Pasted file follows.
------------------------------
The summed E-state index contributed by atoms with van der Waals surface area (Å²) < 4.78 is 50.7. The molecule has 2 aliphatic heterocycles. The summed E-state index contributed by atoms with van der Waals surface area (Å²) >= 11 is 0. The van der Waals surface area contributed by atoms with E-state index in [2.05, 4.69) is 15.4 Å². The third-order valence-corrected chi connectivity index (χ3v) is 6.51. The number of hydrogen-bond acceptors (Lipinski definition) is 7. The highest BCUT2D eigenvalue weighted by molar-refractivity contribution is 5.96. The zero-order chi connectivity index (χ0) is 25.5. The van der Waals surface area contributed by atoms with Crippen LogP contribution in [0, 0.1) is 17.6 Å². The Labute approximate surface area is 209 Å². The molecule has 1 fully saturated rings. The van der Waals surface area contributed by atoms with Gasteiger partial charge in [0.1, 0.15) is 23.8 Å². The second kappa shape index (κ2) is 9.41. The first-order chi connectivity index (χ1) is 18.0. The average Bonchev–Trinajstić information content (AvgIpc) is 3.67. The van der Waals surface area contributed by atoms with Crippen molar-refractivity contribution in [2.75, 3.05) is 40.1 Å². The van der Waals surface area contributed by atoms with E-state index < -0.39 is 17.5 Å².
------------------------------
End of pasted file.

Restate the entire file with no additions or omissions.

The summed E-state index contributed by atoms with van der Waals surface area (Å²) < 4.78 is 50.7. The molecule has 2 aliphatic heterocycles. The summed E-state index contributed by atoms with van der Waals surface area (Å²) >= 11 is 0. The van der Waals surface area contributed by atoms with E-state index in [2.05, 4.69) is 15.4 Å². The third-order valence-corrected chi connectivity index (χ3v) is 6.51. The number of hydrogen-bond acceptors (Lipinski definition) is 7. The highest BCUT2D eigenvalue weighted by molar-refractivity contribution is 5.96. The zero-order chi connectivity index (χ0) is 25.5. The van der Waals surface area contributed by atoms with Crippen LogP contribution in [0, 0.1) is 17.6 Å². The Labute approximate surface area is 209 Å². The molecule has 1 fully saturated rings. The van der Waals surface area contributed by atoms with Gasteiger partial charge in [0.1, 0.15) is 23.8 Å². The second kappa shape index (κ2) is 9.41. The first-order chi connectivity index (χ1) is 18.0. The average Bonchev–Trinajstić information content (AvgIpc) is 3.67. The van der Waals surface area contributed by atoms with Crippen molar-refractivity contribution in [2.75, 3.05) is 40.1 Å². The van der Waals surface area contributed by atoms with E-state index < -0.39 is 17.5 Å².